Tag Archives: remix

Poetry Teller Part 2

We did it! I wrote last week about my experimentation with a poetry teller, a way for my students to go back through their own poetry and then play around with remixing their poetry with a classmate.

So this morning, students folded their way into their collaborative game. Some students were familiar with classic fortune tellers and were eager to put their fingers into the folds and start moving the teller around. And no one seemed to think it was one bit strange to make this into a poetry tool. They found colors, they located interesting nouns, and pinpointed some poetic phrases–all from their cache of poems written during April. In partners they played with their poetry tellers, collecting words and phrases that they knew they would use soon for some poetry writing.

I set the parameters: use the words you collected (it’s okay if there is a word you decide not to use), you can add extra words of your choice, make the poem make sense, and have fun! We used that magical 7 minute timer and students’ pencils flew across the page. When the chime sounded, hands shot up. They had poems to share!

Here’s a couple (these are third graders, 8 and 9 years old):

Words collected: blood orange, green, snow, lamp, the sun is cotton candy, the puddles of the ditch

Poem:

Unusual

The sky is blood orange

the lamp is green

the trees are snow

the sun is cotton candy

the puddles of the ditch are rainbow

there’s something fishy today

And another:

Words collected: ice, profusion, cats, frame, the sunlight bounces into my eyes, illumination, snowy caps, sister, hooves, the cloud is as soft and big, it covers the sky like a blanket

Poem:

Transition to Spring

Ice.

A very cold word

You see it a lot during brutal winters.

Hooves pounding on cold snow under our feet.

Cats.

Sinking their paws into the snow.

The snowy caps on mountain tops

are guarded by a forest.

There are many natural frames in the

tree tops.

Then the snow is illuminated by the sun.

I step outside and the sunlight bounces into my eyes.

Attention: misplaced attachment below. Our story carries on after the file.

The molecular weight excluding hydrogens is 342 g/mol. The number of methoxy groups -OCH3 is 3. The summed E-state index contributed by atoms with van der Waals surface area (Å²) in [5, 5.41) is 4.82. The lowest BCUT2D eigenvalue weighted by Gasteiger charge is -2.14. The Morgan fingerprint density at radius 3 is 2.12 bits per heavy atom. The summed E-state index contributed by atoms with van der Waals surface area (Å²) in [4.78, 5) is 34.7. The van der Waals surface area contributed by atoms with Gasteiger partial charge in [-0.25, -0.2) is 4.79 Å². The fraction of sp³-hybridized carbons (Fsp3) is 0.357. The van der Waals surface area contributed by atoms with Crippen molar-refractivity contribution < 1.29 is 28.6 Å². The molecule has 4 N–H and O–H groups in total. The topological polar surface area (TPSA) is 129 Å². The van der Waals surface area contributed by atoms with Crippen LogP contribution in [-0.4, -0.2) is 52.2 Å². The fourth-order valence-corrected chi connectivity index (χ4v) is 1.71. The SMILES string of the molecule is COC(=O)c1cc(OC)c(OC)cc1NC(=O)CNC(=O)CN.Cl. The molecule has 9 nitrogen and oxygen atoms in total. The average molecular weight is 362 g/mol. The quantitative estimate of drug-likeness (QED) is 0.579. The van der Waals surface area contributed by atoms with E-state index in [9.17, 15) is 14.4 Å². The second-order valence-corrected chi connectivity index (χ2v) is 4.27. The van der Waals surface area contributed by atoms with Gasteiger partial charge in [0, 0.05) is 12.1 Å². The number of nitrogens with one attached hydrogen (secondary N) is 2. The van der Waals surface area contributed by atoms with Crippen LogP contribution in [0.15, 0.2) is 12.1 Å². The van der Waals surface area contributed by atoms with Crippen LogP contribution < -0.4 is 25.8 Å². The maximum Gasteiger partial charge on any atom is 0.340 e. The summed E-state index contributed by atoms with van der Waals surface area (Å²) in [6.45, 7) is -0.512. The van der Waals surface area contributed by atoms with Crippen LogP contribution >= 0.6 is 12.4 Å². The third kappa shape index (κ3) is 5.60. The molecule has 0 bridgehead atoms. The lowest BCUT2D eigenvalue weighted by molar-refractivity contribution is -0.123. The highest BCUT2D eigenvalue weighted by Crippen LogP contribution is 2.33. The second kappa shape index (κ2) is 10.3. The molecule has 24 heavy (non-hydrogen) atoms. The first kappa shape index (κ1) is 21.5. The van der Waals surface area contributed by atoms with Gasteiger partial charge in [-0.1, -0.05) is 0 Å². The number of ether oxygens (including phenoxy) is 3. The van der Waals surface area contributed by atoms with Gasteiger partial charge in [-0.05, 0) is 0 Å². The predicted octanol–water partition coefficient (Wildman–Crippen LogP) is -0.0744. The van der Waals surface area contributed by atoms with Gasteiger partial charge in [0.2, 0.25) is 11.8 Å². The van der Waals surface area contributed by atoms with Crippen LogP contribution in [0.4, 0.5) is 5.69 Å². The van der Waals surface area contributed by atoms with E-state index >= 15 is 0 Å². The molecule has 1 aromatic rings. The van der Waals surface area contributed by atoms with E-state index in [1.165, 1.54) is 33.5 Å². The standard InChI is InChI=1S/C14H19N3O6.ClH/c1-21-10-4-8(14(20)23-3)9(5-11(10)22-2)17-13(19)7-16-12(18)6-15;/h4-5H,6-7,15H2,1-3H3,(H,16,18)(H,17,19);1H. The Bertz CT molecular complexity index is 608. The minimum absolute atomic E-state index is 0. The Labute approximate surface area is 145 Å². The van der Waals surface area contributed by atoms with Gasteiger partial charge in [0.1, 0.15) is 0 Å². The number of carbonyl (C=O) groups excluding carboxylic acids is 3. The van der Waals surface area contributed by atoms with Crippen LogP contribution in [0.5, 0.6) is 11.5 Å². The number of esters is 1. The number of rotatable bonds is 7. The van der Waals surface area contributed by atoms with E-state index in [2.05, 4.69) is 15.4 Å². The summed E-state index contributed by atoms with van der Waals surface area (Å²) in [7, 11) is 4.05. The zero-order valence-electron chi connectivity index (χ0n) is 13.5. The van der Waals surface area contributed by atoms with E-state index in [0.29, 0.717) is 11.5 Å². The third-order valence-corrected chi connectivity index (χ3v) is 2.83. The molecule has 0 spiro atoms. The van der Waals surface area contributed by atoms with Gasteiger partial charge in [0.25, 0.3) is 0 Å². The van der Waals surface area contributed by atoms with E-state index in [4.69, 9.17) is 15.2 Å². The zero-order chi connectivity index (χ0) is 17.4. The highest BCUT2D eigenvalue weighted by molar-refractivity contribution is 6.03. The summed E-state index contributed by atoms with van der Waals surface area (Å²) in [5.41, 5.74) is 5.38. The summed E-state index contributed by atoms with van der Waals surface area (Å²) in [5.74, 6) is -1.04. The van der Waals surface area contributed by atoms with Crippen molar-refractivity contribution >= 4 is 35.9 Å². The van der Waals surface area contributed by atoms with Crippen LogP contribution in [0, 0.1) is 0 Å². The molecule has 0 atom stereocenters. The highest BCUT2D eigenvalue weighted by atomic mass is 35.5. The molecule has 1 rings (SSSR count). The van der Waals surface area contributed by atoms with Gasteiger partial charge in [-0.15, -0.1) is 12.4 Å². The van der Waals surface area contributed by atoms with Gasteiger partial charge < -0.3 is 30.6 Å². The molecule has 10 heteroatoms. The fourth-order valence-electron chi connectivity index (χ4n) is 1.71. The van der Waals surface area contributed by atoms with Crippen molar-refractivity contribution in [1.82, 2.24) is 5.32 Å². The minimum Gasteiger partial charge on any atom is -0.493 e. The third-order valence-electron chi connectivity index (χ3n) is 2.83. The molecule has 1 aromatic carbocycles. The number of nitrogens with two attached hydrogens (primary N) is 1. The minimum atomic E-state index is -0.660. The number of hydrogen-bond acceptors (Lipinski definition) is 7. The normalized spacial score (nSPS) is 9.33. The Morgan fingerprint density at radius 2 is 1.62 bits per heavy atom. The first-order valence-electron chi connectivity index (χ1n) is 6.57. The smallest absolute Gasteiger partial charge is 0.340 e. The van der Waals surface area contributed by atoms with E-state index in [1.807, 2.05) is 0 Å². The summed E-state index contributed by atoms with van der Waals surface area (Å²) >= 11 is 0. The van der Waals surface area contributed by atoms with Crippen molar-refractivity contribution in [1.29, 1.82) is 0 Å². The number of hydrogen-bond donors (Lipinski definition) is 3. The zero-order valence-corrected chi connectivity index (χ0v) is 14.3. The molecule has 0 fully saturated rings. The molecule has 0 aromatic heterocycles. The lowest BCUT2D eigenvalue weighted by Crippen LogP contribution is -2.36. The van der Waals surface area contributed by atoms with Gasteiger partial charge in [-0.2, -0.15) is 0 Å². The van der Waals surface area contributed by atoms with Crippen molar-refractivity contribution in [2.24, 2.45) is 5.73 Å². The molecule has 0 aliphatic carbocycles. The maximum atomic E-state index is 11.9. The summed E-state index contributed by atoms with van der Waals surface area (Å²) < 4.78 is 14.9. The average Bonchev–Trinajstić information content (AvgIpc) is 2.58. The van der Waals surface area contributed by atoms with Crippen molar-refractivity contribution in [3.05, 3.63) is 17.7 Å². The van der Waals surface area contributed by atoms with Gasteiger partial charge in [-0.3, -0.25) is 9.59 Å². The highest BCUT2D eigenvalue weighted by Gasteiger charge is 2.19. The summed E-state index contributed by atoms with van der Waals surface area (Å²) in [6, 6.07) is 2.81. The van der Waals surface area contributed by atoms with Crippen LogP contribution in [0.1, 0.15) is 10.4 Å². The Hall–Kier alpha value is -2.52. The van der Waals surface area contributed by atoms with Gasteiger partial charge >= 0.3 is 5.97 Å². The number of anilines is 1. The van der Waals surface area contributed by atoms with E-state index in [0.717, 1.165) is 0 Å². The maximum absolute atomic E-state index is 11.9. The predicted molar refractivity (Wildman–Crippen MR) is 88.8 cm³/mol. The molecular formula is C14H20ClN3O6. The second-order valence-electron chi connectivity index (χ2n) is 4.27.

My sister’s snowman melts away.

The clouds are so soft and big.

They cover the sky like a blanket.

It is spring now.

Making games out of writing definitely infuses playfulness into the process for kids. They loved manipulating their poetry tellers and would have played with them much longer than I had time for today. I count this as a win–and as a great way to have students remix poems. I’d love to hear what you would do with a tool/toy like this one. How would you modify it to support writers and learners?

Poetry Teller: NPM #30

Earlier this week I read a post by a virtual friend, NomadWarMachine, who described her path to transforming the origami fortune teller of our youth into what she called a line of thought-une teller. I immediately knew that this would be a great activity to modify for my students as a culmination of our month of poetry writing.

My idea is to have my students mine their month of poetry, pulling colors, words, and poetic phrases to construct a poetry teller. Once constructed, I see it as a game where partners play the poetry teller to collect a set of words and phrases that they will then use to compose a version of a found poem that includes their words and those of their partner.

I experimented with my own poetry teller, playing this game with myself. I collected two phrases, two colors, and four nouns from my poetry. Then I worked to arrange and rearrange them into a new poem.

You can see my prototype poetry teller and resulting poem below.

I look forward to trying this out with students next week, I hope they find this to be a fun and generative way to look back at their own poems, collect some language from their peers, and have a meaningful activity to remix the two as they create new poetic compositions.

Here is my poetry teller composition:

The Blues

More ancient than a dinosaur

Resilient as a dandelion

Blues ring out

Notes the color of robin’s eggs

Circling me in melodies

With rhythms as ferocious and regal

As the queen of the urban forest

Sounds as soft as butter

Wrapping me in the

Yellow of wildflowers

Tiny suns

The center of the solar system

Matching the pounding of my heart

The beat of my breath

Essential as air

®Douillard

Poster Poems, Found Poetry: Remixed

One of my fellow #clmooc-ers, Vanessa Vaile, posted this invitation in the G+ community to remix, hack, create found poetry…and it’s been sitting in the back of my mind, waiting for the opportunity to find its place on my blog.

This morning the twittersphere handed my this poem and it has stayed with me all day, begging me to think about ways to remix and recreate and combine it with my photography.

The World Is in Pencil

BY TODD BOSS

—not pen. It’s got
that same silken
dust about it, doesn’t it,
that same sense of
having been roughed
onto paper even
as it was planned.
It had to be a labor
of love. It must’ve
taken its author some
time, some shove.
I’ll bet it felt good
in the hand—the o

of the ocean, and

the and and the and

of the land.

Source: Poetry (November 2011).

And so, here is my remixed version:
The World Is in Pencil: Remixed
Pencil in the ocean
and the land
Authored with labor
roughed by silken dust.
Love it
shove it
take time
to feel, to handle
Until you can see
as if it was planned
the world 
inked on paper.
A map of your life.
photo
This photo was also remixed.  Taking a photo I took earlier this week,
I wanted to create a sense of pencil and sketch, roughed and labored.
I used the app Sketch on my iPhone to create this effect.
Here is the original:
photo-1
Try your hand at found poetry…I invite you to remix mine or find
something that speaks to you.  How might you remix a photo or
other image to go with it?  Be sure to share!